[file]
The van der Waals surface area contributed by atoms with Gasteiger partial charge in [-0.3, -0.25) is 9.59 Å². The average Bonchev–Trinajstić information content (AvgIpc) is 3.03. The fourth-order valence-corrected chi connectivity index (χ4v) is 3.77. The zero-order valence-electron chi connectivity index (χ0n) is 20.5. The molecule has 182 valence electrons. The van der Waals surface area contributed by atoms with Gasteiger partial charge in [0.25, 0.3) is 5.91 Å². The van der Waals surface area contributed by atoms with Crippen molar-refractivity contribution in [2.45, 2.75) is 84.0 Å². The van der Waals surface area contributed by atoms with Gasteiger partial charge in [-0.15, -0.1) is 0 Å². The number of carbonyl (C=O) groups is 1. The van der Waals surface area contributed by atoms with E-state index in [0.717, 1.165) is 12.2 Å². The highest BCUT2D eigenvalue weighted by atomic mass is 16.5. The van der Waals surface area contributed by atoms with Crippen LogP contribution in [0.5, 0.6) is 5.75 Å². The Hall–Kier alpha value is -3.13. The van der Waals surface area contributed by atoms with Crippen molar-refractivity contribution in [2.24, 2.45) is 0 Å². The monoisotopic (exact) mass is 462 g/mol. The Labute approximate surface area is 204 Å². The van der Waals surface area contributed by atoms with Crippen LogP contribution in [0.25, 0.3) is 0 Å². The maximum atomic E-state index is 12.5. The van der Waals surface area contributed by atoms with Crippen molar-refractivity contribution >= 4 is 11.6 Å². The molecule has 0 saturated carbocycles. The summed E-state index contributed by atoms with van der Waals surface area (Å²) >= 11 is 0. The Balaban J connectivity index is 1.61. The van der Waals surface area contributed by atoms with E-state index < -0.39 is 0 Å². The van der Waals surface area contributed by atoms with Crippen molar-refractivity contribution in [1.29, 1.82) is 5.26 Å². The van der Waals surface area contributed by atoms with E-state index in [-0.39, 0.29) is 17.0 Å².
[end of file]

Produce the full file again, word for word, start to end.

The van der Waals surface area contributed by atoms with Gasteiger partial charge in [-0.3, -0.25) is 9.59 Å². The average Bonchev–Trinajstić information content (AvgIpc) is 3.03. The fourth-order valence-corrected chi connectivity index (χ4v) is 3.77. The zero-order valence-electron chi connectivity index (χ0n) is 20.5. The molecule has 182 valence electrons. The van der Waals surface area contributed by atoms with Gasteiger partial charge in [0.25, 0.3) is 5.91 Å². The van der Waals surface area contributed by atoms with Crippen molar-refractivity contribution in [2.45, 2.75) is 84.0 Å². The van der Waals surface area contributed by atoms with Gasteiger partial charge in [-0.15, -0.1) is 0 Å². The number of carbonyl (C=O) groups is 1. The van der Waals surface area contributed by atoms with E-state index in [0.717, 1.165) is 12.2 Å². The highest BCUT2D eigenvalue weighted by atomic mass is 16.5. The van der Waals surface area contributed by atoms with Crippen LogP contribution in [0.5, 0.6) is 5.75 Å². The Hall–Kier alpha value is -3.13. The van der Waals surface area contributed by atoms with Crippen molar-refractivity contribution in [2.24, 2.45) is 0 Å². The monoisotopic (exact) mass is 462 g/mol. The Labute approximate surface area is 204 Å². The van der Waals surface area contributed by atoms with Crippen LogP contribution in [0.25, 0.3) is 0 Å². The maximum atomic E-state index is 12.5. The van der Waals surface area contributed by atoms with Crippen molar-refractivity contribution >= 4 is 11.6 Å². The molecule has 0 saturated carbocycles. The summed E-state index contributed by atoms with van der Waals surface area (Å²) >= 11 is 0. The Balaban J connectivity index is 1.61. The van der Waals surface area contributed by atoms with E-state index < -0.39 is 0 Å². The van der Waals surface area contributed by atoms with Crippen molar-refractivity contribution in [1.29, 1.82) is 5.26 Å². The van der Waals surface area contributed by atoms with E-state index in [-0.39, 0.29) is 17.0 Å².